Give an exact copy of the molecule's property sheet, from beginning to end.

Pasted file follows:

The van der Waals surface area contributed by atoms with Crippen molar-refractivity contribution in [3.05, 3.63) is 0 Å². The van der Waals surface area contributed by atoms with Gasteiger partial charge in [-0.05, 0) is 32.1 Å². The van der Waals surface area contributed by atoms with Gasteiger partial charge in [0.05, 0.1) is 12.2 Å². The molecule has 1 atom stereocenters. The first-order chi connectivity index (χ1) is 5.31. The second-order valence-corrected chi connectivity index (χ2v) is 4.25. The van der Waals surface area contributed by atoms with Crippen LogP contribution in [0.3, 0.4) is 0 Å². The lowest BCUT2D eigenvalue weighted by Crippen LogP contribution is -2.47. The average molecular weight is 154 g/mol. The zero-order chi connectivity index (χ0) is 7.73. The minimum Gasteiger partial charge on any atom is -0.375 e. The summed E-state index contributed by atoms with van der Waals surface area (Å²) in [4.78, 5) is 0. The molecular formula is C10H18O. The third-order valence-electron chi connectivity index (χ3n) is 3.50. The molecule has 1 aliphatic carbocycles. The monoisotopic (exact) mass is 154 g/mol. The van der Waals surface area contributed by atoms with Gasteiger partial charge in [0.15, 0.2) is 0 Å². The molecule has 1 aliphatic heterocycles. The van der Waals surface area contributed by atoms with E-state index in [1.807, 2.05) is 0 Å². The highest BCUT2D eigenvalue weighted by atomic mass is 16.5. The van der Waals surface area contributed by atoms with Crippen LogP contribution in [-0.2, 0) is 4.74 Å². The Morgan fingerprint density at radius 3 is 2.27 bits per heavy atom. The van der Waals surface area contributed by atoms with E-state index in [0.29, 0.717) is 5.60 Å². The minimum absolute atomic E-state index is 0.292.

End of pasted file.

The van der Waals surface area contributed by atoms with Crippen molar-refractivity contribution in [3.05, 3.63) is 0 Å². The van der Waals surface area contributed by atoms with Gasteiger partial charge in [-0.05, 0) is 32.1 Å². The van der Waals surface area contributed by atoms with Gasteiger partial charge in [0.05, 0.1) is 12.2 Å². The molecule has 1 atom stereocenters. The first-order chi connectivity index (χ1) is 5.31. The second-order valence-corrected chi connectivity index (χ2v) is 4.25. The van der Waals surface area contributed by atoms with Crippen LogP contribution in [0.3, 0.4) is 0 Å². The lowest BCUT2D eigenvalue weighted by Crippen LogP contribution is -2.47. The average molecular weight is 154 g/mol. The zero-order chi connectivity index (χ0) is 7.73. The minimum Gasteiger partial charge on any atom is -0.375 e. The summed E-state index contributed by atoms with van der Waals surface area (Å²) in [4.78, 5) is 0. The molecular formula is C10H18O. The third-order valence-electron chi connectivity index (χ3n) is 3.50. The molecule has 1 aliphatic carbocycles. The monoisotopic (exact) mass is 154 g/mol. The van der Waals surface area contributed by atoms with Gasteiger partial charge in [0.15, 0.2) is 0 Å². The molecule has 1 aliphatic heterocycles. The van der Waals surface area contributed by atoms with E-state index in [1.807, 2.05) is 0 Å². The highest BCUT2D eigenvalue weighted by atomic mass is 16.5. The van der Waals surface area contributed by atoms with Crippen LogP contribution in [-0.2, 0) is 4.74 Å². The Morgan fingerprint density at radius 3 is 2.27 bits per heavy atom. The van der Waals surface area contributed by atoms with E-state index in [0.29, 0.717) is 5.60 Å². The minimum absolute atomic E-state index is 0.292.